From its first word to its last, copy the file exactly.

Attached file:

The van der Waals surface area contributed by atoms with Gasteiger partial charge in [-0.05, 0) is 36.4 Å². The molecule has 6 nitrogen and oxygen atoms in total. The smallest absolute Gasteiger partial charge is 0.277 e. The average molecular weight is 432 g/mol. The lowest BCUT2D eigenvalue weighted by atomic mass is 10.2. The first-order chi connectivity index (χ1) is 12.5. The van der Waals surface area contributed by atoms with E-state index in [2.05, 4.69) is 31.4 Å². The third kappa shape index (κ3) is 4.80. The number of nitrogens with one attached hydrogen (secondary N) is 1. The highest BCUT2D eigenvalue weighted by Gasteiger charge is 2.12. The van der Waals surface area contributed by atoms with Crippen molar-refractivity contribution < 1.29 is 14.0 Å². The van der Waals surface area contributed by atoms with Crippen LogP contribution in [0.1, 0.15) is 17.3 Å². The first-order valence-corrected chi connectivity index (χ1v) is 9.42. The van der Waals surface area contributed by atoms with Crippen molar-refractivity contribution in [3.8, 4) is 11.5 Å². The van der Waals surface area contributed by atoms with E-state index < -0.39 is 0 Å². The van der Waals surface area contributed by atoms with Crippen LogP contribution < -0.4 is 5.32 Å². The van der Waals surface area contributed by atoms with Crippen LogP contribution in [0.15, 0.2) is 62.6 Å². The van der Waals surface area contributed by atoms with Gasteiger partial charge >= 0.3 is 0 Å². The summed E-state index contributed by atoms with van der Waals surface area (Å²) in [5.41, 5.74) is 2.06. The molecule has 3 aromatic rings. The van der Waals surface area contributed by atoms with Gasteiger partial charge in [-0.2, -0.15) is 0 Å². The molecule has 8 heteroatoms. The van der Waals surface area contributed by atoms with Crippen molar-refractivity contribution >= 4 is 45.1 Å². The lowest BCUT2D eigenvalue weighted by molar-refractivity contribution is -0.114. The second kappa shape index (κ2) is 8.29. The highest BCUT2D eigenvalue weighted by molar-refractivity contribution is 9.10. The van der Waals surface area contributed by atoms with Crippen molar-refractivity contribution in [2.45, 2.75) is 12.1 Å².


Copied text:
The van der Waals surface area contributed by atoms with Gasteiger partial charge in [-0.05, 0) is 36.4 Å². The molecule has 6 nitrogen and oxygen atoms in total. The smallest absolute Gasteiger partial charge is 0.277 e. The average molecular weight is 432 g/mol. The lowest BCUT2D eigenvalue weighted by atomic mass is 10.2. The first-order chi connectivity index (χ1) is 12.5. The van der Waals surface area contributed by atoms with E-state index in [2.05, 4.69) is 31.4 Å². The third kappa shape index (κ3) is 4.80. The number of nitrogens with one attached hydrogen (secondary N) is 1. The highest BCUT2D eigenvalue weighted by Gasteiger charge is 2.12. The van der Waals surface area contributed by atoms with Crippen molar-refractivity contribution < 1.29 is 14.0 Å². The van der Waals surface area contributed by atoms with Crippen LogP contribution in [0.1, 0.15) is 17.3 Å². The first-order valence-corrected chi connectivity index (χ1v) is 9.42. The van der Waals surface area contributed by atoms with Crippen molar-refractivity contribution in [3.8, 4) is 11.5 Å². The van der Waals surface area contributed by atoms with E-state index < -0.39 is 0 Å². The van der Waals surface area contributed by atoms with Crippen LogP contribution < -0.4 is 5.32 Å². The van der Waals surface area contributed by atoms with Crippen LogP contribution in [0.15, 0.2) is 62.6 Å². The van der Waals surface area contributed by atoms with Gasteiger partial charge >= 0.3 is 0 Å². The summed E-state index contributed by atoms with van der Waals surface area (Å²) in [5.41, 5.74) is 2.06. The molecule has 3 aromatic rings. The van der Waals surface area contributed by atoms with Gasteiger partial charge in [-0.2, -0.15) is 0 Å². The molecule has 8 heteroatoms. The van der Waals surface area contributed by atoms with Crippen molar-refractivity contribution >= 4 is 45.1 Å². The lowest BCUT2D eigenvalue weighted by molar-refractivity contribution is -0.114. The second kappa shape index (κ2) is 8.29. The highest BCUT2D eigenvalue weighted by molar-refractivity contribution is 9.10. The van der Waals surface area contributed by atoms with Crippen molar-refractivity contribution in [2.45, 2.75) is 12.1 Å².